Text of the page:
Metal is the designer’s chosen medium, and she describes it as a fierce, unforgiving, stubborn, resilient, and enduring material. “It reminded me of myself,” she explains. After receiving her BFA, Estrada undertook an apprenticeship with a master jeweler, an experience that refined her skills before she launched Laura Estrada Jewelry in 2018.
The designer finds her inspiration from diverse influences—whether observing nature while out on a hike or the images she comes across in art history books. “My ideas also thrive in a collaborative environment, and my conceptual work often starts with conversations or projects with other creatives, that then evolve into a deeper, more experimental direction for the work,” Estrada explains.
When creating her body-spanning pieces, the designer’s artistic process is sometimes chaotic, and she initially starts working and modeling with metal. “I have found even if I sketch it out before, everything changes when it becomes three dimensional,” she explains. “The metal takes on shapes and forms that I piece together repeatedly until it feels right, then I solder it all together. I work very intuitively and do my best to trust the flow of my creative process.”
Estrada’s jewelry evokes a sense of resilience, empowerment, and confidence. The physical and conceptual construction of her pieces merges the innovation and integrity of ancient design practices with future technologies, and she finds unique methods to harmonize the two. As she explains, “With a focus on the intersection between art, technology, and identity, my recent exploration of masks and face pieces as ritual adornment aim to empower the wearer in their chosen form of identity and individuality.”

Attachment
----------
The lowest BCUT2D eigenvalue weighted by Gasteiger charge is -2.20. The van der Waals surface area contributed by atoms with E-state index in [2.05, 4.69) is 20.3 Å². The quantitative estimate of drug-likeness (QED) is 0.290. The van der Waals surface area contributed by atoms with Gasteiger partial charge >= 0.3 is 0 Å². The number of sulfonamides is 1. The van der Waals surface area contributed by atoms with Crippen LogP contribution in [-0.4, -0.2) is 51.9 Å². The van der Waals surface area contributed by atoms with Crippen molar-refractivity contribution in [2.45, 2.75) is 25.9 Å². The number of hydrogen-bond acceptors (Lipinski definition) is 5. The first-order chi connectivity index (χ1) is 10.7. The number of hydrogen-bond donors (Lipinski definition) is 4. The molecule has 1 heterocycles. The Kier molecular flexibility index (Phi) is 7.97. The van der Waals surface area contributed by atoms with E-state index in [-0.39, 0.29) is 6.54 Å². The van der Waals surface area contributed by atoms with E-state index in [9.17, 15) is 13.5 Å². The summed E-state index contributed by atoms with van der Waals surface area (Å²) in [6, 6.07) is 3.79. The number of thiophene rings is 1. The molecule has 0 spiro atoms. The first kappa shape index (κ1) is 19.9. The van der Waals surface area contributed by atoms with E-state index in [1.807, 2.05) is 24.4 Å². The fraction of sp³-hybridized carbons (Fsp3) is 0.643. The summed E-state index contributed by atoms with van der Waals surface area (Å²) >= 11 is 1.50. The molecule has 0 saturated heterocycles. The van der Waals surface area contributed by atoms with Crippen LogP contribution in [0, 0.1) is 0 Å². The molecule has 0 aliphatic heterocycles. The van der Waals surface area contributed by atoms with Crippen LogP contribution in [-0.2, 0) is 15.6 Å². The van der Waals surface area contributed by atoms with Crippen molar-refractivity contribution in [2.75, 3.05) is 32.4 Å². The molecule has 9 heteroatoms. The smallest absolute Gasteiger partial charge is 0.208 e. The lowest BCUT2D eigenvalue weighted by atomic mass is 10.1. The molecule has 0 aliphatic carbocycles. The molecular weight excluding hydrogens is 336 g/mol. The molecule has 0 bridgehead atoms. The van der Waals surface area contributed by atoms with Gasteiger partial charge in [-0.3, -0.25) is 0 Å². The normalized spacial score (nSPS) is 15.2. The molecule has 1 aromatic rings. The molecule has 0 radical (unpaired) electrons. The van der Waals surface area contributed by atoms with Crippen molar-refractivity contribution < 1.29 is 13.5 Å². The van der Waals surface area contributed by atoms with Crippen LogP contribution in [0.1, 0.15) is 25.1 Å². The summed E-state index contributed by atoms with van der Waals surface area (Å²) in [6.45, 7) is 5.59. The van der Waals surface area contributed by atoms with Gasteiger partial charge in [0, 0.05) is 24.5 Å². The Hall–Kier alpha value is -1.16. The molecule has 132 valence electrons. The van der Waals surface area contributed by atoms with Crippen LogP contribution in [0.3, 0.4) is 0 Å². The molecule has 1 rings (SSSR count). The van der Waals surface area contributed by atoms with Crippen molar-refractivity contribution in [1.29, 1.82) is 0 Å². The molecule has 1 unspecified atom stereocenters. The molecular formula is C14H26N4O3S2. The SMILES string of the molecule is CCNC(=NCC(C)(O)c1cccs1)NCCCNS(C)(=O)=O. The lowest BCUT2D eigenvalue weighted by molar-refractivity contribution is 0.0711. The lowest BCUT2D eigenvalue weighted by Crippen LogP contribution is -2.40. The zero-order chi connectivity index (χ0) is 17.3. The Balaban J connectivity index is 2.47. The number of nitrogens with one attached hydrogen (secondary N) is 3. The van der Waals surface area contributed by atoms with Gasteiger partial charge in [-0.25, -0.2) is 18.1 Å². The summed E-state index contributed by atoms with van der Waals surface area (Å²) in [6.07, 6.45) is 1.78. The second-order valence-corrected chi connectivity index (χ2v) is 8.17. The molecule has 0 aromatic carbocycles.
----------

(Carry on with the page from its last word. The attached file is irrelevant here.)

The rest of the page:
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An admirer of Pablo Picasso’s and Henri Matisse’s single-line drawings, Ayça Ozbank Taskan of Mara Paris has developed an elegant jewelry collection influenced by the two artists. The Paris-based designer portrays the personas dominating her work through simple profiles with few facial details. Although the noses and mouths differ throughout the series, each figurative piece features a prominent eye. The delicate collection includes earrings, rings, and necklaces, in addition to a more uncommon piece: Designed to sit at the front of the ear, the Dina Ear Cuff is billed as “a gentle ode to art that is always found in unexpected places.” You can purchase the minimalist adornments in Mara Paris’s shop. Head to Instagram to follow the brand’s latest designs and to keep up with Ozbank Taskan.
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Editor's Picks: Art
Highlights below. For the full collection click here.